Miguel Antonio Caro
Miguel Antonio Caro Tobar (November 10, 1845 – August 5, 1909) was a Colombian scholar, poet, journalist, philosopher, orator, philologist, lawyer, and politician.
Miguel Antonio Caro
|2nd President of Colombia|
September 18, 1894 – August 7, 1898
|Preceded by||Rafael Nuñez|
|Succeeded by||Manuel Antonio Sanclemente|
|President of Colombia |
August 7, 1892 – September 29, 1892
|Preceded by||Rafael Nuñez|
|Succeeded by||Rafael Nuñez|
|2nd Vice President of Colombia|
August 7, 1892 – September 18, 1894
|Preceded by||Eliseo Payán|
|Succeeded by||José Manuel Marroquín|
Miguel Antonio José Zoilo Cayetano Andrés Avelino de las Mercedes Caro Tobar
November 10, 1845
Bogotá, Cundinamarca, Republic of New Granada
|Died||August 5, 1909 (aged 63)|
Bogotá, Cundinamarca, Colombia
|Spouse(s)||Ana de Narváez y Guerra|
|Occupation||Journalist, philologist, politician|
His father, José Eusebio Caro and Mariano Ospina Rodríguez, were the founders of the Colombian Conservative Party. His father’s criticisms of President José Hilario López led to his exile to New York City.
Caro did not attend college or university. Nevertheless, as autodidact, he was very well versed in economics, world history and literature, social science, jurisprudence, linguistics and philology. He was also well known as great orator, debater and poet. Also, as a scholar, he translated several of the works of Virgil from Latin. He was appointed as Director of the National Library, was elected to congress, and founded of the Academia Colombiana de la Lengua.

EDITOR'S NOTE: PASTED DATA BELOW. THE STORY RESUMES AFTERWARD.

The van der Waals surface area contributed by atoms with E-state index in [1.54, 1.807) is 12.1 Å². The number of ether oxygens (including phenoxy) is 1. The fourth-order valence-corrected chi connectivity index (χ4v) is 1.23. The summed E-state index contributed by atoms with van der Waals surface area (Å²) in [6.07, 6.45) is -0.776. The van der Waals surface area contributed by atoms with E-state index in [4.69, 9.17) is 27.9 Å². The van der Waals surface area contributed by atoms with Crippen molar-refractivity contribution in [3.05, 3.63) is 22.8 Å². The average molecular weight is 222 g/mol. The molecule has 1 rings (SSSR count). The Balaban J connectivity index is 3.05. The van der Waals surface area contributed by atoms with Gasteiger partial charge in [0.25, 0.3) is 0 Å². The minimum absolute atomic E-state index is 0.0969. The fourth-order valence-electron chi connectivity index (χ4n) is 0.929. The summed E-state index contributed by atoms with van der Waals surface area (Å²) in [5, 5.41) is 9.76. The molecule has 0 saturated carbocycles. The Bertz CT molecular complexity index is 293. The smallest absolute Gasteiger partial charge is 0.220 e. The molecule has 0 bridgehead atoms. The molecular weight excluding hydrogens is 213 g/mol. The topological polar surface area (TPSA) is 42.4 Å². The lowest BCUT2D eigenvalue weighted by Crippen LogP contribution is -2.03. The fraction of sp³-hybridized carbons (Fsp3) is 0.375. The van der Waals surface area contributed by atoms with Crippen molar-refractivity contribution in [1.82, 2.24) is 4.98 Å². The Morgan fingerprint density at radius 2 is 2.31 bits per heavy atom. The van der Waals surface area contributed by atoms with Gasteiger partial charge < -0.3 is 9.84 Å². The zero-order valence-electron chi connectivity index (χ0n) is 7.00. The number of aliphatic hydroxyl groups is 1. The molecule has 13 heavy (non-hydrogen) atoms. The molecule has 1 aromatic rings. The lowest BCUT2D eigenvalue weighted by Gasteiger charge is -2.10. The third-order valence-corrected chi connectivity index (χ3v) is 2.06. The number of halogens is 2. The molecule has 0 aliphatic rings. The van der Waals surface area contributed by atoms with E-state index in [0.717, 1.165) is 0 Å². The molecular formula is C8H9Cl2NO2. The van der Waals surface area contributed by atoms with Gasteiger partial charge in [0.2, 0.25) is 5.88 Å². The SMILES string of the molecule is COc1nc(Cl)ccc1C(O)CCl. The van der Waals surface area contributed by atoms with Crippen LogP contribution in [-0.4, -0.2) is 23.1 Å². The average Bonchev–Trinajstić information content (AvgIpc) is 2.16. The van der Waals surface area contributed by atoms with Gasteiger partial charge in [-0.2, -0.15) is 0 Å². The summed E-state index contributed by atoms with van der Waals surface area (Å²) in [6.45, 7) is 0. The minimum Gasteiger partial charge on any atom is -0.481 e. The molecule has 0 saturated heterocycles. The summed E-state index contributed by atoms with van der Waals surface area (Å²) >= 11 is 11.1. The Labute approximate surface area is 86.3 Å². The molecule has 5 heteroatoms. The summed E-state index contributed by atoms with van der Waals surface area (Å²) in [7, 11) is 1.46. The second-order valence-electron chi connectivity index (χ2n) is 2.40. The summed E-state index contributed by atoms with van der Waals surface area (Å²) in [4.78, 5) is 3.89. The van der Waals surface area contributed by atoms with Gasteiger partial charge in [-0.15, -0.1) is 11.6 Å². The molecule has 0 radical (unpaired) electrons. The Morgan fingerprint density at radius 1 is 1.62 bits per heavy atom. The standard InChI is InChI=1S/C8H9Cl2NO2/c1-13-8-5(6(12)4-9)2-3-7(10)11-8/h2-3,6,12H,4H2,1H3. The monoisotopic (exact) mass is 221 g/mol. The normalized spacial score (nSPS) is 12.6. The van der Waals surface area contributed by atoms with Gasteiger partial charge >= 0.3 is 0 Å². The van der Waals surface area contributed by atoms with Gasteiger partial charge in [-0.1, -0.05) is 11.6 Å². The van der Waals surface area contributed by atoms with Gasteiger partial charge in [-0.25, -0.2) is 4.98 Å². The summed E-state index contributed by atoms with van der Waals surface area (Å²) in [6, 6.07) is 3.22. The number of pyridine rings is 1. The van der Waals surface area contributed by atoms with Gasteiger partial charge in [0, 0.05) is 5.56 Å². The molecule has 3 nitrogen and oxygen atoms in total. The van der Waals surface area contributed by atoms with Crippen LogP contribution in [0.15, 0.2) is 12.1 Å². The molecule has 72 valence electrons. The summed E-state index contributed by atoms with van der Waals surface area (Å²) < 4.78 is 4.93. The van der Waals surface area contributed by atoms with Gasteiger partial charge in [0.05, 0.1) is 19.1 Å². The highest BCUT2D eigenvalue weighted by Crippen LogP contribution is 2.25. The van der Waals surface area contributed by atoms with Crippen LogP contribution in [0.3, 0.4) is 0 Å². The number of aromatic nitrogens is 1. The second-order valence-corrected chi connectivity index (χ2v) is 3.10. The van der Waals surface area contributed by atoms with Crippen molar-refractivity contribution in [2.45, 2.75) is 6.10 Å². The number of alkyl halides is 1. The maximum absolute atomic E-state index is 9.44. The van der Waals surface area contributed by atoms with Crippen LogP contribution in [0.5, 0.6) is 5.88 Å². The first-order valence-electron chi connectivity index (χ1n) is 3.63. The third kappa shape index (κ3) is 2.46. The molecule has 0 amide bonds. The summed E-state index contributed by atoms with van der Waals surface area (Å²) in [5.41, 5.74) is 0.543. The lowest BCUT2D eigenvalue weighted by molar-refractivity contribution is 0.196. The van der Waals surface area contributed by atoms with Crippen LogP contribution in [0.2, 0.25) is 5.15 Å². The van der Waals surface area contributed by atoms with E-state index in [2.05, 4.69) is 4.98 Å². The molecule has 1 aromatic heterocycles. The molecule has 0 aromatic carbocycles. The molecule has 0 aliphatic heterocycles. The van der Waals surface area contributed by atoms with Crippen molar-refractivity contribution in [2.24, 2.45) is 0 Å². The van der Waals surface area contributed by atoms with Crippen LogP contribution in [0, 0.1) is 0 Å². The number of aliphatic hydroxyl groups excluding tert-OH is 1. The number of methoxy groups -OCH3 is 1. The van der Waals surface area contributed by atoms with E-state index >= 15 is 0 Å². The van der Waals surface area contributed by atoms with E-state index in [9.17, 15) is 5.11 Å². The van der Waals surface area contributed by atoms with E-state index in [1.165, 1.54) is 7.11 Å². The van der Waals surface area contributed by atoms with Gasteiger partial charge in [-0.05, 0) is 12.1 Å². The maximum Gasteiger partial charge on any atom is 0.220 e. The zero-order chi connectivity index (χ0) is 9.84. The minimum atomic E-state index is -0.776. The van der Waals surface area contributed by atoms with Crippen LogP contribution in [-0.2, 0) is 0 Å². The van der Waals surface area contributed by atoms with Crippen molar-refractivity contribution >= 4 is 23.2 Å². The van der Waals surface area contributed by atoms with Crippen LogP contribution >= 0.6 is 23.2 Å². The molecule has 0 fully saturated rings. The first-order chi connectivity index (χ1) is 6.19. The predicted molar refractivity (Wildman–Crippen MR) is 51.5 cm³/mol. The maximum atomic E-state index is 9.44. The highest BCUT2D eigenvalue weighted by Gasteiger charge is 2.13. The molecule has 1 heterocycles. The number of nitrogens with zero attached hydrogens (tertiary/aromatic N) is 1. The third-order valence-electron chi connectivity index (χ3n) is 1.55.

Caro, as philosopher, scholar and orator, played a decisive and important role in the preparation, composition and enactment of the new Constitution of 1886. The significant achievement gave him an enormous prestige in the political realm.
During the presidential election of 1892, the Colombian Conservative Party was divided in two movements: traditionalists and nationalists. The nationalists nominated Rafael Núñez as candidate for President and Caro as Vice-President. The traditionalists nominated Marcelino Vélez and José Joaquín Ortiz. The liberals did not participate. Obviously, the conservatives won, and the nationalists outnumbered the traditionalists. Thus, Núñez and Caro were elected for the 1892-1898 presidential term.
Núñez had expressed his clear desire not to be inaugurated but to retire to his native city of Cartagena. Nevertheless, Caro insisted for Núñez had to be inaugurated as president before retiring. Thus, Núñez accepted and was inaugurated in Cartagena and then immediately resigned. Therefore, Caro, as vice-president, began acting as President.